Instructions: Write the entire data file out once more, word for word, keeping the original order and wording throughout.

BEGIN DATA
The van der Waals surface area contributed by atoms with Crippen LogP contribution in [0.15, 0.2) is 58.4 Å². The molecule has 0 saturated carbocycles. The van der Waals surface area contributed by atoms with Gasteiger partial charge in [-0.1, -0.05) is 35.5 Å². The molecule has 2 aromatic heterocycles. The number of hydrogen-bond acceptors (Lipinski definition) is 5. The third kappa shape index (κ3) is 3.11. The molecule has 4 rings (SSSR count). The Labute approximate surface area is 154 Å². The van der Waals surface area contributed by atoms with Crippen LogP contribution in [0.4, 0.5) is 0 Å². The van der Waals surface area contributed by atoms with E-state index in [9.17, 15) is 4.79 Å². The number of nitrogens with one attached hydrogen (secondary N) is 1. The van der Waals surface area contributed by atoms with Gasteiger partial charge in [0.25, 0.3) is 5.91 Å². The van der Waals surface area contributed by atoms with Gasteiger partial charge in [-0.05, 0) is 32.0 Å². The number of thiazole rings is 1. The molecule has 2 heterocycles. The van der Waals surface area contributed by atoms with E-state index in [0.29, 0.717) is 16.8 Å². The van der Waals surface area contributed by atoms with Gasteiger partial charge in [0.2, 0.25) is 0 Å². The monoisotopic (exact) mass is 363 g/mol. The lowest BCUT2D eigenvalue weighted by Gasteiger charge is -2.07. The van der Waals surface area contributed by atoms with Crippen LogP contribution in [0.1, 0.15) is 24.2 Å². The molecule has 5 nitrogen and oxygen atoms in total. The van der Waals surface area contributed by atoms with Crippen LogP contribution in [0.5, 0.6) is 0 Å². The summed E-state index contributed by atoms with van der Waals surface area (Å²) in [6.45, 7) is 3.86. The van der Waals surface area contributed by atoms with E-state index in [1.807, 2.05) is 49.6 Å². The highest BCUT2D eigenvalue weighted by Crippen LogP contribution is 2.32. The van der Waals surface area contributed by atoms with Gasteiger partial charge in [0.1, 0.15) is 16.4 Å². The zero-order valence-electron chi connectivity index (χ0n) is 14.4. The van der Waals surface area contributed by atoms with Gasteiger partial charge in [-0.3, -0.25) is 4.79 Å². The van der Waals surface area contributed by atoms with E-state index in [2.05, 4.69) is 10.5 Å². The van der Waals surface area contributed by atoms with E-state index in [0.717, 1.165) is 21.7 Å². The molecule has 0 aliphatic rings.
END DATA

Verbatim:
The van der Waals surface area contributed by atoms with Crippen LogP contribution in [0.15, 0.2) is 58.4 Å². The molecule has 0 saturated carbocycles. The van der Waals surface area contributed by atoms with Gasteiger partial charge in [-0.1, -0.05) is 35.5 Å². The molecule has 2 aromatic heterocycles. The number of hydrogen-bond acceptors (Lipinski definition) is 5. The third kappa shape index (κ3) is 3.11. The molecule has 4 rings (SSSR count). The Labute approximate surface area is 154 Å². The van der Waals surface area contributed by atoms with Crippen LogP contribution in [0.4, 0.5) is 0 Å². The van der Waals surface area contributed by atoms with E-state index in [9.17, 15) is 4.79 Å². The number of nitrogens with one attached hydrogen (secondary N) is 1. The van der Waals surface area contributed by atoms with Gasteiger partial charge in [0.25, 0.3) is 5.91 Å². The van der Waals surface area contributed by atoms with Gasteiger partial charge in [-0.05, 0) is 32.0 Å². The number of thiazole rings is 1. The molecule has 2 heterocycles. The van der Waals surface area contributed by atoms with E-state index in [0.29, 0.717) is 16.8 Å². The van der Waals surface area contributed by atoms with Gasteiger partial charge in [0.2, 0.25) is 0 Å². The monoisotopic (exact) mass is 363 g/mol. The lowest BCUT2D eigenvalue weighted by Gasteiger charge is -2.07. The van der Waals surface area contributed by atoms with Crippen LogP contribution in [0.1, 0.15) is 24.2 Å². The molecule has 5 nitrogen and oxygen atoms in total. The van der Waals surface area contributed by atoms with Crippen LogP contribution in [0.5, 0.6) is 0 Å². The summed E-state index contributed by atoms with van der Waals surface area (Å²) in [6.45, 7) is 3.86. The van der Waals surface area contributed by atoms with E-state index in [1.807, 2.05) is 49.6 Å². The highest BCUT2D eigenvalue weighted by Crippen LogP contribution is 2.32. The van der Waals surface area contributed by atoms with Gasteiger partial charge in [0.1, 0.15) is 16.4 Å². The zero-order valence-electron chi connectivity index (χ0n) is 14.4. The van der Waals surface area contributed by atoms with Gasteiger partial charge in [-0.3, -0.25) is 4.79 Å². The van der Waals surface area contributed by atoms with E-state index in [2.05, 4.69) is 10.5 Å². The van der Waals surface area contributed by atoms with E-state index in [0.717, 1.165) is 21.7 Å². The molecule has 0 aliphatic rings.